Casac, Judge Sachs weigh in on Sisulu's opinion piece
Casac said President Cyril Rampahosa's silence over Minister Lindiwe Sisulu's controversial opinion piece calling for the Constitution to be amended was concerning.
JOHANNESBURG - Various organisation and foundations have issued statements condemning the comments made by the Tourism Minister Lindiwe Sisulu in her opinion piece.
These include the Council for the Advancement of the South African Constitution (Casac), Ahmed Kathrada Foundation, Corruption Watch, the Defend Our Democracy campaign, Freedom Under Law, the Helen Suzman Foundation and Judges Matter.
Casac said President Cyril Rampahosa's silence over Sisulu's controversial opinion piece calling for the Constitution to be amended was concerning.
"The attack that Minister Sisulu has launched against the Constitution and rule of law and the scrofulous language that she used to describe members of the judiciary, really does need to be repudiated. It's really unfortunate that we have had absolute silence from the president who is the head of Cabinet and the head of the national executive who should be calling ministers into account and order for comments such as these that are made. You cannot escape the fact that Minister Sisulu is a member of Cabinet and there needs to be a condemnation on the highest office, and we have had absolute silence," said Casac executive director Lawson Naidoo.
The council points out that the Constitution is a framework set to guide the principles on how the country should be governed and said Sisulu launched an attack without giving examples on where the document falls short.
"Well, if it's taken over 28 years to reach this conclusion then one wonders what thought processes were involved in this. And it's a fundamental misrepresentation of what the Constitution is. The Constitution is a framework, a set of guiding principles that determine how South Africa needs to be governed, the allocation of responsibilities and checks and balances. She does not give any examples of where the Constitution has fallen short except to launch an attack on it as a document."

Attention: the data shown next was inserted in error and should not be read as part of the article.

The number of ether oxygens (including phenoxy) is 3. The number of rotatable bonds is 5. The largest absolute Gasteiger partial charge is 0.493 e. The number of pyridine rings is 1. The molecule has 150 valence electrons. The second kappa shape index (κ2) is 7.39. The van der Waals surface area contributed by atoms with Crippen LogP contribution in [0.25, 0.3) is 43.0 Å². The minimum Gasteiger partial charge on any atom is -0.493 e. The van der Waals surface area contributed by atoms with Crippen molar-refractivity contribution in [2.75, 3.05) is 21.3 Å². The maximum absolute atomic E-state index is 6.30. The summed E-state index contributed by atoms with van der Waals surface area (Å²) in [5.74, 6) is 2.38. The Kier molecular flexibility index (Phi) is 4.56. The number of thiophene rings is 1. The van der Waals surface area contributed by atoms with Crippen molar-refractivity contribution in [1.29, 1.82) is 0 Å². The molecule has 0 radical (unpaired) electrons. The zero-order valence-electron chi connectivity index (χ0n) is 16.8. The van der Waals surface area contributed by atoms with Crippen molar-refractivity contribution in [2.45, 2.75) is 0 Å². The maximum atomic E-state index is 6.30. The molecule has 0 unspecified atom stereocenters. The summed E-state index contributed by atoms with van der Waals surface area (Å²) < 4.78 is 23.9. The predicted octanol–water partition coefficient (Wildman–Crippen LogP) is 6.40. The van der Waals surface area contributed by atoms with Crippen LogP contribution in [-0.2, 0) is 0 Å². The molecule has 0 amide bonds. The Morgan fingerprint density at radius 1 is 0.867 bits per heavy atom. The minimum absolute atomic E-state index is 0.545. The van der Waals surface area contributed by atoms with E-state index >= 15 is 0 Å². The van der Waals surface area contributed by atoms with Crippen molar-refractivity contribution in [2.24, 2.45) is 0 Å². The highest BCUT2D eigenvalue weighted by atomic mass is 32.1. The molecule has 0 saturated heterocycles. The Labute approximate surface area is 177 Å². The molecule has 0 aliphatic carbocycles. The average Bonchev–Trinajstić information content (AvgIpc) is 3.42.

Naidoo said Sisulu's statements illustrated her lack of understanding of not only the Constitution but of the rule of law as well.
"She makes no mention of the fact that it is government and Parliament that are responsible for creating the laws, policies and implementing the strategies to realise the vision of the Constitution. So she seems to suffer from a total lack of understanding of what the Constitution is, what the rule of the rule of law is and the role of an independent judiciary that has stood South Africa so well, particularly in recent years in standing up to state capture and the authoritarianism from a government she served."
President Ramaphosa has yet to comment on the piece but Justice Minister Ronald Lamola wrote an opposing piece where he criticised Sisulu. Meanwhile, Minister of Energy Gwede Mantashe said the ANC saw nothing wrong with what Sisulu wrote.
"Well exactly... that's the very context that the acting chief justice was moved last week to hold a press conference because there was an absence of leadership from the president to stand this attack on the judiciary, the Constitution and rule of law.
"And if the President doesn't take action, the acting chief justice as the head of the judicial arm of the state has a responsibility to protect his colleagues in the judiciary and the constitution," said Naidoo.
Judge Albert “Albie” Sachs also weighed in on Sisulu's opinion piece and Zondo's response to it, saying Zondo spoke in a dignified way.
"I think he spoke with a lot of dignity, a lot of pride, not personally himself but for the institution, not just the Constitutional Court but the Supreme Court of Appeal and the high courts."
The former judge pointed out that the insults on the judiciary touched Zondo deeply and wounded the hundreds of judges that work tireless to uphold the Constitution.
"We have a couple of hundred judges now who have worked very hard and long hours in difficult circumstances, a bleeding country with enormous problems and the insults to the men and women acting as the judges really obviously reached deep into him. I think anyone who has been a judge, who helped to establish the new judiciary, a very transformed judiciary, very transformative Constitution... I think are deeply wounded by the attacks that were made and they are very shallow attacks but very insulting."
Some have publicly criticised Zondo for holding a press conference over Sisulu's piece but Sachs - who has served for 15-years on the Constitution Court - said Zondo's reaction to the opinion piece was justified.
"I served 15 years on the Constitution Court. I had colleagues like Dikgang Moseneke who did 10 years at Robben Island, Judge Pius Langa who was in the struggle, many other people who were profoundly deep in the struggle and in and out of jail. I think the response from the deputy chief justice is absolutely understandable".
Judge Sachs further goes on to say that he found what Sisulu said to be very insulting to the nation as a whole.
"I think its deeply insulting not only to the black Africans of the judiciary but to everybody, to the whole nation, to all of us who fought for freedom, who believed in human dignity, equality and freedom. Two years of hard constitutional assembly, I believe Minister Sisulu was one of the persons who voted for the Constitution, who was proud of it and who supported it at the time."